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4 Things To Remember While Dating Someone With Anxiety

Things Dating Someone With Anxiety

When it comes to dating someone with anxiety, things might feel overwhelming and challenging at times. When your partner is anxious, you need to be a strong support system for them, and for that, you need to know what to do when your partner is anxious.

Dating Someone Who Is Anxious

Anxiety is a very common problem. Although everyone at times becomes anxious, some people spend a good part of each day in this mental state. Because anxiety pushes a person to be on guard and react defensively it often creates relationship difficulties.

Fortunately, there are many effective ways to reduce or even eliminate anxiety. It need not be a lifelong sentence to living in fear. But what if you are currently in a relationship with someone who struggles with anxiety and you can’t wait around for them to ‘win that battle.’ What can you do right here and now to help make the relationship work out?

I’ll answer this by looking at three questions.

Related: When You Have Anxiety You Think Everyone Is Going To Leave You

1. What are some of the relationship challenges that arise when dating someone with anxiety?

The challenges will depend upon the type of anxiety. Someone who is OCD will present with different challenges than someone with social anxiety.

Even so, the main theme that many will find difficult to work with is unreasonable fear getting in the way of enjoying activities that most would find appealing.

Using the above examples, the OCD person may find a spontaneous romantic evening uncomfortable because he/she becomes anxious when order and predictability are missing. The socially anxious person will want to avoid going to gatherings where he/she is expected to mingle with unfamiliar people.

When first dating someone with anxiety it may seem as though your anxious love interest is simply being selfish in his/her avoidance of engaging in certain activities. This misinterpretation of motives can lead to conflict that kills an otherwise promising relationship.

2. What is required to have a successful relationship with someone who is anxious?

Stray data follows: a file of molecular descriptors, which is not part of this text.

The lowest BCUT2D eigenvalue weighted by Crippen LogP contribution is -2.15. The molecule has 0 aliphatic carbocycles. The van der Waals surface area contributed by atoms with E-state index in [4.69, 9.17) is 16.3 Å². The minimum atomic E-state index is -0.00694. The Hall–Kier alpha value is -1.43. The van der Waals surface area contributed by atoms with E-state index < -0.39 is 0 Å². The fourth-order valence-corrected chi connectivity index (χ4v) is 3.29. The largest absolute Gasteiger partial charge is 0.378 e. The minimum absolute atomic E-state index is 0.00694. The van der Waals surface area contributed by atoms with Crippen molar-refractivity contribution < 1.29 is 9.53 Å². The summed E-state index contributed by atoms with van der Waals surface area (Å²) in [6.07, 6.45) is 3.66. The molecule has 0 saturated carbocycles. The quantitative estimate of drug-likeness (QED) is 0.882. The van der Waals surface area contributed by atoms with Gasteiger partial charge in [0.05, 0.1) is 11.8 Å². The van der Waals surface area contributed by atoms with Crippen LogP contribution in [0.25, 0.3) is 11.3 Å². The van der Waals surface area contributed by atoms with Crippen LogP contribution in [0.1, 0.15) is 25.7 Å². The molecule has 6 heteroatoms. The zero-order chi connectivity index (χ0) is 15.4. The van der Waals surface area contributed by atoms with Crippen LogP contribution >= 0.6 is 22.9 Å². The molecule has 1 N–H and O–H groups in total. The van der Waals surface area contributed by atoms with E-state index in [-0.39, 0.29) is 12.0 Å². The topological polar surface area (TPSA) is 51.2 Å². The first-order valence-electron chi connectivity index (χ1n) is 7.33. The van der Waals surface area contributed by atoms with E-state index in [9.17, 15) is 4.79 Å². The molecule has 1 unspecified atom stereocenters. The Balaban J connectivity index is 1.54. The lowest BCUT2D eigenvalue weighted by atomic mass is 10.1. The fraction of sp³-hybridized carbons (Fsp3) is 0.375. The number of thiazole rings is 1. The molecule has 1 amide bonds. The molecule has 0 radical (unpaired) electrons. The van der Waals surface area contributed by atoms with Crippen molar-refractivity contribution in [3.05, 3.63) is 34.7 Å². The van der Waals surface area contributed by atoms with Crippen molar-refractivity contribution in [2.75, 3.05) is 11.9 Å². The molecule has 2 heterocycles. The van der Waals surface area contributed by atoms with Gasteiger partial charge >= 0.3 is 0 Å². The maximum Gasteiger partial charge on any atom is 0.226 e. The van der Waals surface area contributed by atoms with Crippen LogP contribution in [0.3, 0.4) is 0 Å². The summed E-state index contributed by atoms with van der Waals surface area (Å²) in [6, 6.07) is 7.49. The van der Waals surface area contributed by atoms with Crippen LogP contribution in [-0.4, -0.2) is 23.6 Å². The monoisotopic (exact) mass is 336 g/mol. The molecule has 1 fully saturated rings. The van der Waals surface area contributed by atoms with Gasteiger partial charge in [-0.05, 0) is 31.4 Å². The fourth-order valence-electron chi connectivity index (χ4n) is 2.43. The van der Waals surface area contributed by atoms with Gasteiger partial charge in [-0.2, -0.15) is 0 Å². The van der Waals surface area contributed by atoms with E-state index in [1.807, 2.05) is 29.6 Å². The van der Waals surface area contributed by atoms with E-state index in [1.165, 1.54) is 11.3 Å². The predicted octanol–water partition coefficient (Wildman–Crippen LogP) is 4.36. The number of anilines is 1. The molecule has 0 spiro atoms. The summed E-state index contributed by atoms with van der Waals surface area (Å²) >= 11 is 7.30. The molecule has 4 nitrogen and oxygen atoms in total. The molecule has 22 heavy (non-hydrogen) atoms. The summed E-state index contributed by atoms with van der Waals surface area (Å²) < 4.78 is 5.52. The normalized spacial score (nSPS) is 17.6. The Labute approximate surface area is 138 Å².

Successful relationships with an anxious individual require three components:

  • Good communication regarding the source or underlying thinking that gives rise to fears. The anxious person needs to be open about his/her concerns.
  • Be understanding. You need to make an attempt to ‘see things’ through the anxious person’s perspective while at the same time not buying into that fear-based view.
  • Accommodation (or compromise) is essential… but within limits. The anxious person will need to push him/herself to face those fears so as to engage their partner in a healthier way, and the partner will need to be patient while the anxiety slowly lessens. In time the fear will diminish if the anxious individual persists in fighting his/her fears. The degree to which you need to accommodate unrealistic anxiety will greatly diminish.

Related: The Key To Overcoming Relationship Anxieties and Fears

3. What can you do to make a relationship work with someone who is anxious?

Clear-eyed empathy is important. It arises from the ability to see the world from another’s perspective. So a good start is to recognize that everyone has certain unreasonable fears. It’s part of the human condition.

When dating someone with anxiety think about some of your own ungrounded fears. Imagine if those fears were magnified, and how difficult that would be to overcome. This will give you a better idea of what your love interest is experiencing. In turn, this will help you be patient and less irritated by how they respond to their anxiety.

Next, show curiosity about the fears that challenge your partner. Don’t dismiss them (don’t validate them either, but dismissing them as “silly” or “stupid” will not encourage change… nor does it do much for increasing the odds of another date).

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Forrest Talley Ph.D.

Forrest Talley, Ph.D., is a clinical psychologist with a private practice in Folsom California. Prior to opening this practice, he spent 21 years working at the University of California, Davis, Medical Center. During that time he supervised MFT and SW interns, psychology interns, and medical residents. In addition, he was an Assistant Professor in the Department of Pediatrics at UCDMC. He worked in several capacities at the UCDMC CAARE Center. These include Co-Training Director of the APA approved psychology internship program, the Individual and Group Therapy Manager, primary supervisor for interns and staff, and the main supplier of bagels/cream cheese for all souls at the UCDMC CAARE Center.View Author posts